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The Glimpse


Loved it! 😍

A provocative observation of mother and daughter artists and their rocky relationship as a result of their crafts and the male gaze.

As a painter and someone who appreciates the fine arts, I was instantly drawn to this novel. Glimpse takes place in the eras of both the 50s and 60s. Liza Baker, the protagonist, is the kind of character that's hard to love with her rough edges, but she is a driven painter trying to navigate the New York art scene. Her daughter, Rouge, on the other hand, is more precocious and cautious in her actions and words. The two are quite opposite in their personalities but similar in their appreciation for creating something, be it Rouge's photography or Liza's paintings.

The novel opens with Liza's time in New York as a blossoming painting student of one of the most sought-after instructors in New York. It is here where Hank is introduced. The relationship between them is unclear at first, but it becomes clear as the story progresses that the two are casual lovers or friends with benefits. Liza tries to avoid emotional attachment with the men she sees and uses them for sex, including Hank, and this extends into her life as a mature woman and mother.

Then there's Liza's friend Tess. She is Liza's biggest supporter and looks after her in an almost maternal way. I really liked Tess because she does a lot to balance out the novel's darker themes of casual sex, alcoholism, unresolved childhood trauma, careless mistakes, and loneliness. Tess is a bubbly, optimistic, put-together woman in contrast to Liza, who seems to declines when she becomes pregnant with Rouge. Despite these contrasts in personalities, I think it makes the characters feel more real and relatable because their issues and how they affect their relationships don't feel too far-fetched.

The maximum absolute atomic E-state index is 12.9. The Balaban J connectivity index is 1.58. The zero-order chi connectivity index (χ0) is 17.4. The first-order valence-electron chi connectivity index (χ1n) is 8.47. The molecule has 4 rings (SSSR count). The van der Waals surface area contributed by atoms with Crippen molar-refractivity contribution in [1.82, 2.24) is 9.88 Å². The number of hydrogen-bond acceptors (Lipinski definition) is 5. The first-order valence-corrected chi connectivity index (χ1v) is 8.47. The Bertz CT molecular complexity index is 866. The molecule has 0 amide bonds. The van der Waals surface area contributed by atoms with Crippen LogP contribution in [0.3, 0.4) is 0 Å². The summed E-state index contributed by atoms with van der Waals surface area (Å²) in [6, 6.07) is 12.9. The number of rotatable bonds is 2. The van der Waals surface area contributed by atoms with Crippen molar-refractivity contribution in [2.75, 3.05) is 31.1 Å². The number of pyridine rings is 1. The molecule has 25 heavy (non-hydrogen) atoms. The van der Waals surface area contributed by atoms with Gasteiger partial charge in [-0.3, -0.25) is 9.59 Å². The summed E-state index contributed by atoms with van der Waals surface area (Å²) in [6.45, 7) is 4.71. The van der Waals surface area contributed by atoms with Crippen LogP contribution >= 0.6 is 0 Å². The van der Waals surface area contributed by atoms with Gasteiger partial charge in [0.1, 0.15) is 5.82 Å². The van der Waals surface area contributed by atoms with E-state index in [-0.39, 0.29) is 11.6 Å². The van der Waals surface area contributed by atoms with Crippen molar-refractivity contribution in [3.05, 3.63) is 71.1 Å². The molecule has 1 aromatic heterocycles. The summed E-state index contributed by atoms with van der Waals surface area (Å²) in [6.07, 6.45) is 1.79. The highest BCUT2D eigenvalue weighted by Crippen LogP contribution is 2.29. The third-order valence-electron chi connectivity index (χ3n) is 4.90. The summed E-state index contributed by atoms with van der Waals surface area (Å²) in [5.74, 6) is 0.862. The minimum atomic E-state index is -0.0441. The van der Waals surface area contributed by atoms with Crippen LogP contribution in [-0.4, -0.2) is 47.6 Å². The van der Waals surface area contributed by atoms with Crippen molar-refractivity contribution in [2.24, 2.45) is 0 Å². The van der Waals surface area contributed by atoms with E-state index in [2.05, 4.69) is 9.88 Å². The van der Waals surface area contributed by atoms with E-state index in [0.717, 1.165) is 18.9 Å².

As for Rouge, I can see how Liza's own past of feeling abandoned and ignored by her dad is reflected in her own parenting (or lack thereof) of Rouge. Rouge often yearns for her mother's attention and affection, but Liza is too preoccupied with her own vices or her one true love of painting, yet not really going anywhere. Overall, it's a great page-turner. I think those who enjoy drama, art, and getting near-emotional within a few chapters would like Glimpse.

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About the author

Lis Bensley has written for The New York Times, The International Herald Tribune, ArtNews, and Elle Décor. She is author of The Women’s Health Cookbook and The Adventures of Milo and Flea. The Glimpse is her first novel. She lives with her sculptor husband in northern California. view profile

Published on September 01, 2021

Published by

90000 words

Genre: Literary Fiction

Reviewed by